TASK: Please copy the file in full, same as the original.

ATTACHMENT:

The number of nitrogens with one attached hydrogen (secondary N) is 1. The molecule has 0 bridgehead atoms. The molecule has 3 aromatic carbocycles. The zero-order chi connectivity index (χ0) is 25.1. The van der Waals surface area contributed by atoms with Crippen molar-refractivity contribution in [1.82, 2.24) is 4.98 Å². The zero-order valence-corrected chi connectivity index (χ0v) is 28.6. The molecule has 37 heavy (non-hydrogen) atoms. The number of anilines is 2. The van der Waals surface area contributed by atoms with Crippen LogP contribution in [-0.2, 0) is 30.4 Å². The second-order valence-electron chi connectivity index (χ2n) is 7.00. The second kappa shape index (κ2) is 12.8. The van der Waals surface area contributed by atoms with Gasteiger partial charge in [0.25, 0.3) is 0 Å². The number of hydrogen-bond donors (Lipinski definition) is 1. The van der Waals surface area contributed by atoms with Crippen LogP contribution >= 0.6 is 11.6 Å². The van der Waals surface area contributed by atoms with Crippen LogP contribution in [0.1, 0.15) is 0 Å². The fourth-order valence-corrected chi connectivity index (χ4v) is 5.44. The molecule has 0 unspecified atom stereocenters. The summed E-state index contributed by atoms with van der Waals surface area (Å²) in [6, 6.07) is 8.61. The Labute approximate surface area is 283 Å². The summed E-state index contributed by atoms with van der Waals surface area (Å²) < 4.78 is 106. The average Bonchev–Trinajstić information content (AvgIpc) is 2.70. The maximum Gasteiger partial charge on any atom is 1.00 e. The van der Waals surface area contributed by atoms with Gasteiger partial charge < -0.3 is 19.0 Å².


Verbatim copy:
The number of nitrogens with one attached hydrogen (secondary N) is 1. The molecule has 0 bridgehead atoms. The molecule has 3 aromatic carbocycles. The zero-order chi connectivity index (χ0) is 25.1. The van der Waals surface area contributed by atoms with Crippen molar-refractivity contribution in [1.82, 2.24) is 4.98 Å². The zero-order valence-corrected chi connectivity index (χ0v) is 28.6. The molecule has 37 heavy (non-hydrogen) atoms. The number of anilines is 2. The van der Waals surface area contributed by atoms with Crippen LogP contribution in [-0.2, 0) is 30.4 Å². The second-order valence-electron chi connectivity index (χ2n) is 7.00. The second kappa shape index (κ2) is 12.8. The van der Waals surface area contributed by atoms with Gasteiger partial charge in [0.25, 0.3) is 0 Å². The number of hydrogen-bond donors (Lipinski definition) is 1. The van der Waals surface area contributed by atoms with Crippen LogP contribution >= 0.6 is 11.6 Å². The van der Waals surface area contributed by atoms with Crippen LogP contribution in [0.1, 0.15) is 0 Å². The fourth-order valence-corrected chi connectivity index (χ4v) is 5.44. The molecule has 0 unspecified atom stereocenters. The summed E-state index contributed by atoms with van der Waals surface area (Å²) in [6, 6.07) is 8.61. The Labute approximate surface area is 283 Å². The summed E-state index contributed by atoms with van der Waals surface area (Å²) < 4.78 is 106. The average Bonchev–Trinajstić information content (AvgIpc) is 2.70. The maximum Gasteiger partial charge on any atom is 1.00 e. The van der Waals surface area contributed by atoms with Gasteiger partial charge < -0.3 is 19.0 Å².